The company is pausing its online ad campaign on social media sites like Twitter and YouTube, but has not planned to alter or cancel its ad for the big game — which, coincidentally, features the death of a celebrity icon in a fiery crash on a remote hillside. The first commercial was “leaked” Jan. 22, and showed Mr. Peanut with actors Wesley Snipes and Matt Walsh ejected from the Nutmobile, a peanut-shaped vehicle, in a devastating crash. Snipes and Walsh survive, but Mr. Peanut perishes. Planters plans to show an additional commercial in the third quarter of the game that features Peanut’s funeral.
Bryant, his 13-year-old daughter, Gianna, and seven other passengers died Sunday morning when their helicopter crashed into a hillside in Calabasas, Calif. Authorities are investigating the crash, which took place in poor weather.
“We are saddened by this weekend’s news and Planters has paused campaign activities, including paid media, and will evaluate next steps through a lens of sensitivity to those impacted by this tragedy,” said a company spokesman. “At this point, the pause impacts only paid advertising (on channels like Twitter and YouTube), and some other outreach in the immediate wake of this tragedy. No change has been made to our plans for Super Bowl Sunday.”
Ad Age first reported that the company was rethinking its marketing leading up to the Super Bowl. A social media campaign had encouraged people to “pay your respects” with the hashtag #RIPeanut, and Planters changed its Twitter handle to “The Estate of Mr. Peanut.” Twitter users joke-mourned the death of the 104-year-old mascot with fan art and comments about his legacy.
Many of them were negative: “Mr Peanut was a bootlicker who made his fortune off the oppression and death of his fellow peanuts. I am glad he’s dead,” said one Twitter user. Mr. Peanut “roasting” in hell quickly became a meme.
That’s OK, because it meant that thousands of people were talking about the ad more than a week before the Super Bowl — an indication of its success. It even featured prominently on the cold open for this weekend’s Saturday Night Live, in a sketch that showed Trump lawyer Alan Dershowitz (played by comedian Jon Lovitz) being interviewed for Satan’s podcast in hell, where all of Dershowitz’s friends come by to greet him: Jeffrey Epstein, the guy who wrote the “Baby Shark” song, and, yes, Mr. Peanut.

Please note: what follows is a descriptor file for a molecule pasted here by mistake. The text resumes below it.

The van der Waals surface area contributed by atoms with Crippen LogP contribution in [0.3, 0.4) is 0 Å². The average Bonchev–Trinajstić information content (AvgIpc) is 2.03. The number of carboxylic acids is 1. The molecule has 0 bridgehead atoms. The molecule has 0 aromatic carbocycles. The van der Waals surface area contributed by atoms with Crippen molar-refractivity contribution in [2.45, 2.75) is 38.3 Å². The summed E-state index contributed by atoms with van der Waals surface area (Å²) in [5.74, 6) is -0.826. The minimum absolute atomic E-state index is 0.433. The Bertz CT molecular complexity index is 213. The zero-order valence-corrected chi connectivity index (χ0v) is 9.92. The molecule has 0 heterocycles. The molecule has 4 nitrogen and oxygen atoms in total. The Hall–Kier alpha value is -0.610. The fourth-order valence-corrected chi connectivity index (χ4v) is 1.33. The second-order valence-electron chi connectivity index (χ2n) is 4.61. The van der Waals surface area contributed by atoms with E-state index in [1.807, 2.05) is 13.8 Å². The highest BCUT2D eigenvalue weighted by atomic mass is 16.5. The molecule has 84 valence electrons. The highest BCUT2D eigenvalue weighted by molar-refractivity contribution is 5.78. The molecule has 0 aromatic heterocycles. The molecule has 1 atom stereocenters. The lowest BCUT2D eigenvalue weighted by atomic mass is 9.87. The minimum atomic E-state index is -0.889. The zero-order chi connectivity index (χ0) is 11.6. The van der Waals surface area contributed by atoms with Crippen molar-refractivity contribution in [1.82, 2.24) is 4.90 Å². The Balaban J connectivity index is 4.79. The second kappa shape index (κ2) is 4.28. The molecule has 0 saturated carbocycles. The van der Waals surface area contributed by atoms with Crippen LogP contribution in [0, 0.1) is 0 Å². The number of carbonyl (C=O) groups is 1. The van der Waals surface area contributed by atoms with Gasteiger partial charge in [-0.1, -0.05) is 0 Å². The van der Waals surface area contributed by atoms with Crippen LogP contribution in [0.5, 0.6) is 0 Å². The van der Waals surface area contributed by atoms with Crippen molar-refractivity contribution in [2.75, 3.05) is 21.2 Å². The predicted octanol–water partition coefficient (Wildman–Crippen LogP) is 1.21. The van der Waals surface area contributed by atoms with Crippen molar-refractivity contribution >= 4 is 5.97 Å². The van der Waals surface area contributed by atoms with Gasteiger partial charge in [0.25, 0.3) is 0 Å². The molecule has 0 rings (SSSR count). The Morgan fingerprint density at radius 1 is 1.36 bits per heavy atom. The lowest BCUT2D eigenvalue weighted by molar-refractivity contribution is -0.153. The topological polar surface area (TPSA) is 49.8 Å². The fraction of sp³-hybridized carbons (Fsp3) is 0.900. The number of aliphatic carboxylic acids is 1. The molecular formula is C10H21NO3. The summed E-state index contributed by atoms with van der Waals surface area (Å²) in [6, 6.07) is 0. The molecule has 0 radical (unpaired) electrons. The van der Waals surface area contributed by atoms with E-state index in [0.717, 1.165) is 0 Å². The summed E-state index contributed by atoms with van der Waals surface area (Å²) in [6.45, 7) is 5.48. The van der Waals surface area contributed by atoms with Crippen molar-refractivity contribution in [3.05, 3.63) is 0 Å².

“You ended up in hell?” Dershowitz asks Peanut.
“Well, I took out a lot of first-graders with peanut allergies,” said Mr. Peanut. “Plus, I never wore pants.”
Mr. Peanut’s death was mentioned again on SNL’s Weekend Update.
“In accordance with his wishes, he has been cremated,” said host Michael Che, appearing before an image of peanut butter.
The jokes were over by the time Bryant’s death was announced on Sunday, though, with the company rightly observing that it would be in poor taste to grieve over a fictitious peanut when people were mourning the NBA superstar.
It’s not the first time current events have forced advertisers to rethink their Super Bowl marketing. Last year, Jeff Bezos — owner of Amazon, The Washington Post, and spaceflight company Blue Origin — yanked a $20 million ad for the latter company after it was revealed that he was having an affair with Lauren Sanchez, who had helped produce the commercial.